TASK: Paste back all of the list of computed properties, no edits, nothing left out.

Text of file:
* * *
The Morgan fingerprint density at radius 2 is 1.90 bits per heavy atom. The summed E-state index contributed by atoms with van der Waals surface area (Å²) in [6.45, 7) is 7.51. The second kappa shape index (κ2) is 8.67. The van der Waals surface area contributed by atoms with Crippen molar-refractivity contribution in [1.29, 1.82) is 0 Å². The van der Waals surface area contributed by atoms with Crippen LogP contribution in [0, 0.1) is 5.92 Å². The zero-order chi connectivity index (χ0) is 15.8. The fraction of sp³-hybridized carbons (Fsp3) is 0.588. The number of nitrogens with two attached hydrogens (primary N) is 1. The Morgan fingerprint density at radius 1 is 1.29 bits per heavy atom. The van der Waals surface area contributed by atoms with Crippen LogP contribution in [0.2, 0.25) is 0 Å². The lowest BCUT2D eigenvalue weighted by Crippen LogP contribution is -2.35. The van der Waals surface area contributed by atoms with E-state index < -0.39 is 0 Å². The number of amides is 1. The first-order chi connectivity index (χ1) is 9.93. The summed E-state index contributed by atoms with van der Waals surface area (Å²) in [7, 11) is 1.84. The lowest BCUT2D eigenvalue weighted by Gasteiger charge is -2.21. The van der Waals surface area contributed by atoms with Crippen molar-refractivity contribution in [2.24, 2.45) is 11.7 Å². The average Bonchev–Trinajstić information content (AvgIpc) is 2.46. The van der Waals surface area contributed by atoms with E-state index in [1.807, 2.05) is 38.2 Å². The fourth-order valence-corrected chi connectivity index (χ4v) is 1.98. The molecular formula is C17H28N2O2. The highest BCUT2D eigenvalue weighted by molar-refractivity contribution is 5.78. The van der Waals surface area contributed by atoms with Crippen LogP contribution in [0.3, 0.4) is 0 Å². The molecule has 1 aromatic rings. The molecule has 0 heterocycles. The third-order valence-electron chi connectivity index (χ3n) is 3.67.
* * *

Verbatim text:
The Morgan fingerprint density at radius 2 is 1.90 bits per heavy atom. The summed E-state index contributed by atoms with van der Waals surface area (Å²) in [6.45, 7) is 7.51. The second kappa shape index (κ2) is 8.67. The van der Waals surface area contributed by atoms with Crippen molar-refractivity contribution in [1.29, 1.82) is 0 Å². The van der Waals surface area contributed by atoms with Crippen LogP contribution in [0, 0.1) is 5.92 Å². The zero-order chi connectivity index (χ0) is 15.8. The fraction of sp³-hybridized carbons (Fsp3) is 0.588. The number of nitrogens with two attached hydrogens (primary N) is 1. The Morgan fingerprint density at radius 1 is 1.29 bits per heavy atom. The van der Waals surface area contributed by atoms with Crippen LogP contribution in [0.2, 0.25) is 0 Å². The lowest BCUT2D eigenvalue weighted by Crippen LogP contribution is -2.35. The van der Waals surface area contributed by atoms with E-state index < -0.39 is 0 Å². The number of amides is 1. The first-order chi connectivity index (χ1) is 9.93. The summed E-state index contributed by atoms with van der Waals surface area (Å²) in [7, 11) is 1.84. The lowest BCUT2D eigenvalue weighted by Gasteiger charge is -2.21. The van der Waals surface area contributed by atoms with Crippen molar-refractivity contribution in [2.24, 2.45) is 11.7 Å². The average Bonchev–Trinajstić information content (AvgIpc) is 2.46. The van der Waals surface area contributed by atoms with E-state index in [1.807, 2.05) is 38.2 Å². The fourth-order valence-corrected chi connectivity index (χ4v) is 1.98. The molecular formula is C17H28N2O2. The highest BCUT2D eigenvalue weighted by molar-refractivity contribution is 5.78. The van der Waals surface area contributed by atoms with Crippen LogP contribution in [0.3, 0.4) is 0 Å². The molecule has 1 aromatic rings. The molecule has 0 heterocycles. The third-order valence-electron chi connectivity index (χ3n) is 3.67.